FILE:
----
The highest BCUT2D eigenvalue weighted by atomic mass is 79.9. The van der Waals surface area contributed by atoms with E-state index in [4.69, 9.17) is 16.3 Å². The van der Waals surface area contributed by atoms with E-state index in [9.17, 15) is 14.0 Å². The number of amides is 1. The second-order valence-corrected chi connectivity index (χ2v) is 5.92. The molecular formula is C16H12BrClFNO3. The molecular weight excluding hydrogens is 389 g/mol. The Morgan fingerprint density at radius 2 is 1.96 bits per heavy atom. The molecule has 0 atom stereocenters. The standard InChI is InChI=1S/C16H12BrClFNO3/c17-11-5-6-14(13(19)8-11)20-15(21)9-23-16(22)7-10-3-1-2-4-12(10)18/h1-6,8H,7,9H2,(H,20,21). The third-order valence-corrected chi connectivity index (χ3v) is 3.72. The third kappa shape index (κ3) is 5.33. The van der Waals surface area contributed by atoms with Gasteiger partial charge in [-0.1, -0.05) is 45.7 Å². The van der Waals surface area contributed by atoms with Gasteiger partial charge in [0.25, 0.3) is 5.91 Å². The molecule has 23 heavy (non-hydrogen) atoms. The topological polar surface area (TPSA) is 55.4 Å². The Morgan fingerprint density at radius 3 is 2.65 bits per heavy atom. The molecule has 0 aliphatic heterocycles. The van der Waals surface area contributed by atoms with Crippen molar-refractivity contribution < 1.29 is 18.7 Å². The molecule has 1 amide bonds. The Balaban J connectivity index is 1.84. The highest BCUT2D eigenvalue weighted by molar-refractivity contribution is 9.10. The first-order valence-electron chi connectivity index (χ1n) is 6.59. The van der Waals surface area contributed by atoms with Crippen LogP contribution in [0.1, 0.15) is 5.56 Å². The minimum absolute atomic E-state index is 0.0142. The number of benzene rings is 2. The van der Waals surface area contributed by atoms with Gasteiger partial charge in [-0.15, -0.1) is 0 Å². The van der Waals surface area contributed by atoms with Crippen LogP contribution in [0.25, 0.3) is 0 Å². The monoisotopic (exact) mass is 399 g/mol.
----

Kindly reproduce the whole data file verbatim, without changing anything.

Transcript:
The highest BCUT2D eigenvalue weighted by atomic mass is 79.9. The van der Waals surface area contributed by atoms with E-state index in [4.69, 9.17) is 16.3 Å². The van der Waals surface area contributed by atoms with E-state index in [9.17, 15) is 14.0 Å². The number of amides is 1. The second-order valence-corrected chi connectivity index (χ2v) is 5.92. The molecular formula is C16H12BrClFNO3. The molecular weight excluding hydrogens is 389 g/mol. The Morgan fingerprint density at radius 2 is 1.96 bits per heavy atom. The molecule has 0 atom stereocenters. The standard InChI is InChI=1S/C16H12BrClFNO3/c17-11-5-6-14(13(19)8-11)20-15(21)9-23-16(22)7-10-3-1-2-4-12(10)18/h1-6,8H,7,9H2,(H,20,21). The third-order valence-corrected chi connectivity index (χ3v) is 3.72. The third kappa shape index (κ3) is 5.33. The van der Waals surface area contributed by atoms with Gasteiger partial charge in [-0.1, -0.05) is 45.7 Å². The van der Waals surface area contributed by atoms with Gasteiger partial charge in [0.25, 0.3) is 5.91 Å². The molecule has 23 heavy (non-hydrogen) atoms. The topological polar surface area (TPSA) is 55.4 Å². The Morgan fingerprint density at radius 3 is 2.65 bits per heavy atom. The molecule has 0 aliphatic heterocycles. The van der Waals surface area contributed by atoms with Crippen molar-refractivity contribution < 1.29 is 18.7 Å². The molecule has 1 amide bonds. The Balaban J connectivity index is 1.84. The highest BCUT2D eigenvalue weighted by molar-refractivity contribution is 9.10. The first-order valence-electron chi connectivity index (χ1n) is 6.59. The van der Waals surface area contributed by atoms with Crippen LogP contribution in [0.1, 0.15) is 5.56 Å². The minimum absolute atomic E-state index is 0.0142. The number of benzene rings is 2. The van der Waals surface area contributed by atoms with Gasteiger partial charge in [-0.15, -0.1) is 0 Å². The van der Waals surface area contributed by atoms with Crippen LogP contribution in [0.25, 0.3) is 0 Å². The monoisotopic (exact) mass is 399 g/mol.